Body and Blood of Christ C – 29 May 2016 – A Beautiful Church
On the feast of Pentecost I referred to a first century architect who said buildings should be functional, stable and beautiful. I proposed then that the holy Spirit energizes us to act as a functional church. Last week, I suggested that, as part of a divine triangle, you and I can help make the church more stable. Today, I ask you to imagine with me the church, the mystical body and blood of Christ, as something beautiful to behold.
I have a large collection of images depicting the last supper where each artist provides slightly different insights about that meal. Parishioner and iconographer Jennifer Richard-Morrow quotes the artist Edgar Degas, “Art is not what you see, but what you make others see.”
One picture I have shows Jesus distributing hosts to the apostles who are kneeling down! Another depicts the twelve men seated around the table dressed in chasubles like the ones priests and bishops wear today. Neither painting provides us with a credible clue about what may have happened at that last supper.
The last supper painting by the late sixteenth century artist Tintoretto offers a more reasonable insight.  One sees not only twelve disciples but women and maybe children as well! I like this visual catechism because it suggests that Jesus gathered with disciples, family members and those who prepared and served the meal. It was a chavurah, a small group of like-minded Jews similar those who assemble today to share communal experiences. (Note: Actually, those gathered for the last supper were most likely seated at a triclinium, a three-sided table.)
Scholars believe that Paul’s letters like the one we heard today provide sophisticated interpretations of the last supper. In Paul’s 1st century churches the meals were modeled on Greco-Roman banquets that ritualized social bonding. According to authors Smith and Taussig, Paul placed special emphasis on the power of the meal “to break down boundaries and create the kind of solidarity that should characterize what the church was to be.” 
Over time the understanding of the last supper as a boundary breaking experience developed into a sacrifice offered by priests for the people who watched. The eucharist became an object of personal piety and eventually emerged as a unfortunate signpost that separated Catholics from other Christian denominations.
The Vatican Two Ecumenical Council helped us recover the sense of the eucharist as a sacrament of unity (SC III, B, 26). It is less about individual piety and more about the common good. Richard Rohr writes, God’s basic method of communicating is not through the saved individual, the rightly informed believer, or even personal careers in ministry. “The body of Christ is our Christian metaphor for this bonding.”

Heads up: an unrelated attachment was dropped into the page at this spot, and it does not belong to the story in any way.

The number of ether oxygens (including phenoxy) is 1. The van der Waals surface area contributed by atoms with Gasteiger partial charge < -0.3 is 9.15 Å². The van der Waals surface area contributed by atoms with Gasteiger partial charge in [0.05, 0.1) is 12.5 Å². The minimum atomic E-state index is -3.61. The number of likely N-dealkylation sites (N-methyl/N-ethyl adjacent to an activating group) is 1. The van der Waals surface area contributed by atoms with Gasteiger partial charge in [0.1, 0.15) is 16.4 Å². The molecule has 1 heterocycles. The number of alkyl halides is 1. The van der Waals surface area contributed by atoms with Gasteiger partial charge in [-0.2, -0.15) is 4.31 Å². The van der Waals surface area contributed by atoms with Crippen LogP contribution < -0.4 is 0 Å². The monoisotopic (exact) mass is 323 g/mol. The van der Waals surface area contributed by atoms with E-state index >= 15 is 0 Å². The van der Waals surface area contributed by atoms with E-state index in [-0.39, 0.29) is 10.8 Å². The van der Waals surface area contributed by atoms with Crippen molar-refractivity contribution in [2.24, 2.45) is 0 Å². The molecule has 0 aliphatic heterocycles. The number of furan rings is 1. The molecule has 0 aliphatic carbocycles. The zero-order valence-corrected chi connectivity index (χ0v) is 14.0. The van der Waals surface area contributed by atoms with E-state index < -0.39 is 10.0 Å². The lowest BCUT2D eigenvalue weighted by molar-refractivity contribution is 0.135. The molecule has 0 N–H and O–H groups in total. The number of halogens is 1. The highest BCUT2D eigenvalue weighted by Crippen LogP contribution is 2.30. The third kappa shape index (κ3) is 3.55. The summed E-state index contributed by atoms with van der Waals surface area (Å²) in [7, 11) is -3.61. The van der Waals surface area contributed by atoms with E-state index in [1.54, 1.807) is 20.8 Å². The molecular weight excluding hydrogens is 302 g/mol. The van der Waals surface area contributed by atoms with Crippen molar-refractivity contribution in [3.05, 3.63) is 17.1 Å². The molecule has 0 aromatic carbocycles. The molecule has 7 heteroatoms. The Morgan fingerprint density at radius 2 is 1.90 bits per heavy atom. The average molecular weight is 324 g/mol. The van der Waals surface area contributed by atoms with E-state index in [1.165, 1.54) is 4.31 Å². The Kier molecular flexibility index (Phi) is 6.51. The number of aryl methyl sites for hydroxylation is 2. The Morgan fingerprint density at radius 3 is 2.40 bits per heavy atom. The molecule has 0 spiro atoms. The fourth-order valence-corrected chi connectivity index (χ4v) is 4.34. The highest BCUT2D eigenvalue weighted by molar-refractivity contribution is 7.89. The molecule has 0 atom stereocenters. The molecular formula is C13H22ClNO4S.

God communicates through all of us. One gets this sense in the Tintoretto painting. In the Mannerist style the artist used light and shadows to frame a beautiful supernatural atmosphere where the real and unreal, the world of the spirit and the perceptible world, can no longer be distinguished. It suggests that the heavenly place we long for is right here, right now. The world may not look like that so we have to finish this painting.
The beauty found in Tintoretto’s last supper is similar to the appeal of today’s gospel. Thousands gathered hungry to hear Jesus’ message. He charged his disciples to provide real food for them. He did not do it himself and the servings were not meager. They were bountiful because the people shared with others what they themselves brought to the event.
The body and blood of Christ is a celebration of the beauty of the church when all members bond by working together, by sharing what we bring to and receive from this sacramental event. The words “do this in memory of me” refer not only to a sacrificial meal but everything else Jesus did in his life — feed, heal, anoint, bless, forgive, save, love.
I am thinking about our food panty (here at St. Vincent de Paul Parish) as an expression of a response to this mandate of Jesus. It is where heavenly food and drink mix with groceries. Brendan Byrne puts it this way, the primary job of Jesus’s followers is to “minister the hospitality of God,”  How beautiful is that?
So there you have it. Our church is functional, stable and beautiful when you and I recognize the gifts of the Spirit given to each of us to strengthen the divine triangle. When we can do that much together we will be seen as a church that makes beauty and grace tangible and real for all.
- The Last Supper by Tintoretto can be seen in the Basilica Di San Giorgio Maggiore, Venezia
- Smith, D. and Taussig, H. Many Tables: The Eucharist in the New Testament and Liturgy Today. (Eugene OR: Wipf & Stock, 1990) 69
- Byrne, Brendan. The Hospitality of God: A Reading of Luke’s Gospel (Collegeville: Liturgical Press) 2000) 85